13 May 2022
by The Homecare Association

New survey findings from ADASS (Association of Directors of Adult Social Services) show that more than half a million people are now waiting for an adult social care assessment, for care or a direct payment to begin or for a review of their care.

Responding to the report, Homecare Association CEO Dr Jane Townson said: 

"Despite the positive intentions of the reform and integration agendas, there continue to be significant pressures on the homecare sector, with demand for homecare growing ever more intense. Councils are reporting high levels of unmet need in the community, and this latest survey from the Association of Directors of Adult Social Services (ADASS) shows over half a million people are waiting for assessments, reviews, and/or care and support to begin.

Whilst hours of homecare delivered have increased by 16% over the last year, demand continues to outstrip supply, with almost an 8-fold increase in hours required but not delivered in January to March 2022 compared with the same period in 2021.

The vacancy rate in homecare has continued to rise over the last year, with the latest data from Skills for Care showing a new high of 13.5%. Worsening shortages of homecare workers are due to a combination of factors.

Poor pay, terms and conditions of employment have long been a problem for the workforce, particularly in the state-funded part of the sector which represents 70% of the whole. These stem from inadequate funding by central government and poor practices in commissioning and purchase of homecare by public sector organisations. In recent years, the homecare sector has also been adversely affected by Brexit, COVID-19 and now international conflict. Tightening of labour markets, pressure on supply chains and rising energy costs are fuelling inflation. This is leading to a rapid rise in cost of living, which is placing further pressure on low-paid workers and their employers. Many homecare providers are operating with slim margins and are unable to charge their customers high enough fees, as the latter are public sector organisations with monopsony purchasing power. Far from fixing social care, the government’s policies are steadily weakening it. This affects all of us. In addition to high levels of unmet need in the community, NHS hospitals are struggling to discharge people back home due to inadequate capacity in homecare. Prolonged stays in hospital when people are ready to go home increase the risk of infection and deterioration in physical and mental health. Delayed discharges also mean that hospital beds are unavailable for new admissions, which contributes to ambulance waits, cancelled clinics and cancelled operations. This makes it difficult for the NHS to respond in a timely way to emergencies and to reduce waiting lists. Regrettably, some people are dying before their time due to insufficient investment in social care and health services by central and local government.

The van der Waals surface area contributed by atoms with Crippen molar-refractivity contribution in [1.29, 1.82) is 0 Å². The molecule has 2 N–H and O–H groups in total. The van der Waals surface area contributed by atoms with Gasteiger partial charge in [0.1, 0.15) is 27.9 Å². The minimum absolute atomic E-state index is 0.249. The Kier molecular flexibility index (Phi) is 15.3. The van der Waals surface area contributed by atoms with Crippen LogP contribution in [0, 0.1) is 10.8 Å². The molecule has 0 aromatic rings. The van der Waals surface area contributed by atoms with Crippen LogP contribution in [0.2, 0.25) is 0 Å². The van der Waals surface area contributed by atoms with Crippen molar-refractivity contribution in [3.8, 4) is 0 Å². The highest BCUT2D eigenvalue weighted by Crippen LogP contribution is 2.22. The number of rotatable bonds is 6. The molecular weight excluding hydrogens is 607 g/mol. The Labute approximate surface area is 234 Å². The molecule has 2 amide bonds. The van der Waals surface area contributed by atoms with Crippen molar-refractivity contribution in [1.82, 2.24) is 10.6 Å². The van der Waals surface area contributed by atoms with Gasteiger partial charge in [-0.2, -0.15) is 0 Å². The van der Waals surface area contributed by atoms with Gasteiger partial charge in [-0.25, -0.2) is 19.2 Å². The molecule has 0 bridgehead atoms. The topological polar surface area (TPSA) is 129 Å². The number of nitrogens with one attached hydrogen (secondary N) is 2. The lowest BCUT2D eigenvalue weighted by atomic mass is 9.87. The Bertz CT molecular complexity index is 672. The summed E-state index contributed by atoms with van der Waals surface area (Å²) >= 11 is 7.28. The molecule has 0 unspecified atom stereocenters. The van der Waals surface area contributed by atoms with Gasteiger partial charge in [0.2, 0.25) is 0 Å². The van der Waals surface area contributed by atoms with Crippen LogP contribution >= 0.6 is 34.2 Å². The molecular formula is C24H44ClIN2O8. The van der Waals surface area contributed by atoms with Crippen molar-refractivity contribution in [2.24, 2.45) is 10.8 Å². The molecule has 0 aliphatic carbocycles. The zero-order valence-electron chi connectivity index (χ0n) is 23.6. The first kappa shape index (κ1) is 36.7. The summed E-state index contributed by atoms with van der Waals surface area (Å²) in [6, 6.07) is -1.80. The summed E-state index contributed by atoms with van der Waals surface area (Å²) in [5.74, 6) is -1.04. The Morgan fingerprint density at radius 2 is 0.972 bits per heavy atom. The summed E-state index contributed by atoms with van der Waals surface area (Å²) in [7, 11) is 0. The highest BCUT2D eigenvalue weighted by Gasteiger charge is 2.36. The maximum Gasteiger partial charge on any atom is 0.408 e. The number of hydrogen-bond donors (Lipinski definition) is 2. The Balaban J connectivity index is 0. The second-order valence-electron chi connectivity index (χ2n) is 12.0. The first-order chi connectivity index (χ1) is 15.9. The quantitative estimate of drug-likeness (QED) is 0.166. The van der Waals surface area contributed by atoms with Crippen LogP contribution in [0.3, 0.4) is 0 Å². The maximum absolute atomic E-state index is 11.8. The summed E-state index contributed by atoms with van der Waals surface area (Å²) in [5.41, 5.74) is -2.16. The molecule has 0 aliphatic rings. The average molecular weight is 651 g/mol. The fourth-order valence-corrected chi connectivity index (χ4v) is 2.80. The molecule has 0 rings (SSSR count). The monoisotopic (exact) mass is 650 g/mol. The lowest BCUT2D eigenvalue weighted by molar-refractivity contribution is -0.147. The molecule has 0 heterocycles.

We continue to call on the Government to invest properly in homecare so we can build capacity and reduce unmet need, take pressure off the NHS and help people live well at home and flourish in their communities."


Related topics